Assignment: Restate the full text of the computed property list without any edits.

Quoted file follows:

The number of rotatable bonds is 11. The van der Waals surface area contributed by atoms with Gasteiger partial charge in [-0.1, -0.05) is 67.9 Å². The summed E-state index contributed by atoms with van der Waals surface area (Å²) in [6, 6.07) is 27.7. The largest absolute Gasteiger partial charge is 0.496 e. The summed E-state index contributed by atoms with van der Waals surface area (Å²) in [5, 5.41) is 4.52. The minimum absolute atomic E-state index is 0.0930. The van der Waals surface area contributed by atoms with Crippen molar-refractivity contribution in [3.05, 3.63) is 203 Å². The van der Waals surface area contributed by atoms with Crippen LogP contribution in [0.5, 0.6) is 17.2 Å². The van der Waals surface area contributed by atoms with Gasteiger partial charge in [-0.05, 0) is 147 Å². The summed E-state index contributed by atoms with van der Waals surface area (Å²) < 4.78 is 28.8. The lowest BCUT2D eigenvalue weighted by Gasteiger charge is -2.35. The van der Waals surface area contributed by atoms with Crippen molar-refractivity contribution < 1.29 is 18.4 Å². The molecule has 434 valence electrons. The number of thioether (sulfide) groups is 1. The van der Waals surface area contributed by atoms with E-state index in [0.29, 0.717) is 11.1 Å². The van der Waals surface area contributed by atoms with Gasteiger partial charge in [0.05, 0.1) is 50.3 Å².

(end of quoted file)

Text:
The number of rotatable bonds is 11. The van der Waals surface area contributed by atoms with Gasteiger partial charge in [-0.1, -0.05) is 67.9 Å². The summed E-state index contributed by atoms with van der Waals surface area (Å²) in [6, 6.07) is 27.7. The largest absolute Gasteiger partial charge is 0.496 e. The summed E-state index contributed by atoms with van der Waals surface area (Å²) in [5, 5.41) is 4.52. The minimum absolute atomic E-state index is 0.0930. The van der Waals surface area contributed by atoms with Crippen molar-refractivity contribution in [3.05, 3.63) is 203 Å². The van der Waals surface area contributed by atoms with Crippen LogP contribution in [0.5, 0.6) is 17.2 Å². The van der Waals surface area contributed by atoms with Gasteiger partial charge in [-0.05, 0) is 147 Å². The summed E-state index contributed by atoms with van der Waals surface area (Å²) < 4.78 is 28.8. The lowest BCUT2D eigenvalue weighted by Gasteiger charge is -2.35. The van der Waals surface area contributed by atoms with Crippen molar-refractivity contribution < 1.29 is 18.4 Å². The molecule has 434 valence electrons. The number of thioether (sulfide) groups is 1. The van der Waals surface area contributed by atoms with E-state index in [0.29, 0.717) is 11.1 Å². The van der Waals surface area contributed by atoms with Gasteiger partial charge in [0.05, 0.1) is 50.3 Å².